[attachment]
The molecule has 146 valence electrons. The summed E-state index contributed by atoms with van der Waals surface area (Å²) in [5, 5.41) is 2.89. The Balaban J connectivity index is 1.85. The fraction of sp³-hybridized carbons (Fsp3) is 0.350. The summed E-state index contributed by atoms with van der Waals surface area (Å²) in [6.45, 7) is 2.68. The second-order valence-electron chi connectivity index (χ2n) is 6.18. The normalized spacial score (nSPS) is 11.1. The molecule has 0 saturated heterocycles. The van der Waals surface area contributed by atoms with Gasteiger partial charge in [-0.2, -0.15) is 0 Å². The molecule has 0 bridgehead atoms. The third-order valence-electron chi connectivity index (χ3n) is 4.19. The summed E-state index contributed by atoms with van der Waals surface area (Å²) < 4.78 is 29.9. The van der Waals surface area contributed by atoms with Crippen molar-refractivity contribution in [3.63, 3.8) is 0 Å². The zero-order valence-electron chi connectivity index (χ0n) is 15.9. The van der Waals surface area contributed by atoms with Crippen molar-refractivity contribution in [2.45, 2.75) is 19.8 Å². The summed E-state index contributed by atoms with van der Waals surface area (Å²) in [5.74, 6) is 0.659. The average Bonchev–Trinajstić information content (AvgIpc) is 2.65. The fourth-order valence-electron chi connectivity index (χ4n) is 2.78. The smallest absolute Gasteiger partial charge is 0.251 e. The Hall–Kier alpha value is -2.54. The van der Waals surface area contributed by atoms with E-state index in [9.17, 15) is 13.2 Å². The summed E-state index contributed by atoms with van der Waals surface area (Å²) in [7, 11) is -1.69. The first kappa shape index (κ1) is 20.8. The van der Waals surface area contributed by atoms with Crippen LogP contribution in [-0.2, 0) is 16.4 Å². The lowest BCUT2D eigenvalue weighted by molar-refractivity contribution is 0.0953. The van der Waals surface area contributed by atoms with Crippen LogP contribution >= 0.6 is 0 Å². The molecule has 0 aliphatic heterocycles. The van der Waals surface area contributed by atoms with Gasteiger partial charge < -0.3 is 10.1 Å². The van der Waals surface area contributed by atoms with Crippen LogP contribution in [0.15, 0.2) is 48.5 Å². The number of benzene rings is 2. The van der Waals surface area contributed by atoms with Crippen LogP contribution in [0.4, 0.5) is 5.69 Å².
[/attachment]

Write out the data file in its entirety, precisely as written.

The molecule has 146 valence electrons. The summed E-state index contributed by atoms with van der Waals surface area (Å²) in [5, 5.41) is 2.89. The Balaban J connectivity index is 1.85. The fraction of sp³-hybridized carbons (Fsp3) is 0.350. The summed E-state index contributed by atoms with van der Waals surface area (Å²) in [6.45, 7) is 2.68. The second-order valence-electron chi connectivity index (χ2n) is 6.18. The normalized spacial score (nSPS) is 11.1. The molecule has 0 saturated heterocycles. The van der Waals surface area contributed by atoms with Gasteiger partial charge in [-0.2, -0.15) is 0 Å². The molecule has 0 bridgehead atoms. The third-order valence-electron chi connectivity index (χ3n) is 4.19. The summed E-state index contributed by atoms with van der Waals surface area (Å²) < 4.78 is 29.9. The van der Waals surface area contributed by atoms with Crippen molar-refractivity contribution in [3.63, 3.8) is 0 Å². The zero-order valence-electron chi connectivity index (χ0n) is 15.9. The van der Waals surface area contributed by atoms with Crippen molar-refractivity contribution in [2.45, 2.75) is 19.8 Å². The summed E-state index contributed by atoms with van der Waals surface area (Å²) in [5.74, 6) is 0.659. The average Bonchev–Trinajstić information content (AvgIpc) is 2.65. The fourth-order valence-electron chi connectivity index (χ4n) is 2.78. The smallest absolute Gasteiger partial charge is 0.251 e. The Hall–Kier alpha value is -2.54. The van der Waals surface area contributed by atoms with E-state index in [9.17, 15) is 13.2 Å². The summed E-state index contributed by atoms with van der Waals surface area (Å²) in [7, 11) is -1.69. The first kappa shape index (κ1) is 20.8. The van der Waals surface area contributed by atoms with Crippen LogP contribution in [-0.2, 0) is 16.4 Å². The lowest BCUT2D eigenvalue weighted by molar-refractivity contribution is 0.0953. The van der Waals surface area contributed by atoms with Crippen LogP contribution >= 0.6 is 0 Å². The molecule has 0 aliphatic heterocycles. The van der Waals surface area contributed by atoms with Gasteiger partial charge < -0.3 is 10.1 Å². The van der Waals surface area contributed by atoms with Crippen LogP contribution in [0.15, 0.2) is 48.5 Å². The number of benzene rings is 2. The van der Waals surface area contributed by atoms with Crippen LogP contribution in [0.4, 0.5) is 5.69 Å².